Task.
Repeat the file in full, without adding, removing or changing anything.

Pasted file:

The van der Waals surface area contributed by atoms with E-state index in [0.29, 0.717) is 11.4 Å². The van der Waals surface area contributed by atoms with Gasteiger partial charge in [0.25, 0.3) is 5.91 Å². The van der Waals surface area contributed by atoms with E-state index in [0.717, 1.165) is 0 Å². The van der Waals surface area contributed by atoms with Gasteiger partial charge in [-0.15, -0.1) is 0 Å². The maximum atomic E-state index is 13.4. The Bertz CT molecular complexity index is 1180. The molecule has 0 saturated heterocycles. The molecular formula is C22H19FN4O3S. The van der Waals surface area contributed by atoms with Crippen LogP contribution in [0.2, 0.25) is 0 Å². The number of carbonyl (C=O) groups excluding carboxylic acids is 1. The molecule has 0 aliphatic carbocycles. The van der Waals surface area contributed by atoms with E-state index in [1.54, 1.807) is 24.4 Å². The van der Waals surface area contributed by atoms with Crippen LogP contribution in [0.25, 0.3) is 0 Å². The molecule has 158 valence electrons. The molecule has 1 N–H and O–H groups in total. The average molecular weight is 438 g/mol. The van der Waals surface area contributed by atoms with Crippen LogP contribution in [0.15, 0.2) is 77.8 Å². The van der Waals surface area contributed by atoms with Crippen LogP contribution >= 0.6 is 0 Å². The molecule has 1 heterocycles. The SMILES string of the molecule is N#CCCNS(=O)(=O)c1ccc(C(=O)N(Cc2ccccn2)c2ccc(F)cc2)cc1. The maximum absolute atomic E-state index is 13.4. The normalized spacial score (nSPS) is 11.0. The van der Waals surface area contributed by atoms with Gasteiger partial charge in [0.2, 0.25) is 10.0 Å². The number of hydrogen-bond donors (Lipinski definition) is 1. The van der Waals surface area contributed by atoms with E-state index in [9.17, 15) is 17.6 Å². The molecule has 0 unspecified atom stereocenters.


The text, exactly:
The van der Waals surface area contributed by atoms with E-state index in [0.29, 0.717) is 11.4 Å². The van der Waals surface area contributed by atoms with Gasteiger partial charge in [0.25, 0.3) is 5.91 Å². The van der Waals surface area contributed by atoms with E-state index in [0.717, 1.165) is 0 Å². The van der Waals surface area contributed by atoms with Gasteiger partial charge in [-0.15, -0.1) is 0 Å². The maximum atomic E-state index is 13.4. The Bertz CT molecular complexity index is 1180. The molecule has 0 saturated heterocycles. The molecular formula is C22H19FN4O3S. The van der Waals surface area contributed by atoms with Crippen LogP contribution in [0.2, 0.25) is 0 Å². The number of carbonyl (C=O) groups excluding carboxylic acids is 1. The molecule has 0 aliphatic carbocycles. The van der Waals surface area contributed by atoms with E-state index in [1.54, 1.807) is 24.4 Å². The van der Waals surface area contributed by atoms with Crippen LogP contribution in [0.25, 0.3) is 0 Å². The molecule has 158 valence electrons. The molecule has 1 N–H and O–H groups in total. The average molecular weight is 438 g/mol. The van der Waals surface area contributed by atoms with Crippen LogP contribution in [0.15, 0.2) is 77.8 Å². The van der Waals surface area contributed by atoms with Crippen LogP contribution >= 0.6 is 0 Å². The molecule has 1 heterocycles. The SMILES string of the molecule is N#CCCNS(=O)(=O)c1ccc(C(=O)N(Cc2ccccn2)c2ccc(F)cc2)cc1. The maximum absolute atomic E-state index is 13.4. The normalized spacial score (nSPS) is 11.0. The van der Waals surface area contributed by atoms with Gasteiger partial charge in [0.2, 0.25) is 10.0 Å². The number of hydrogen-bond donors (Lipinski definition) is 1. The van der Waals surface area contributed by atoms with E-state index in [9.17, 15) is 17.6 Å². The molecule has 0 unspecified atom stereocenters.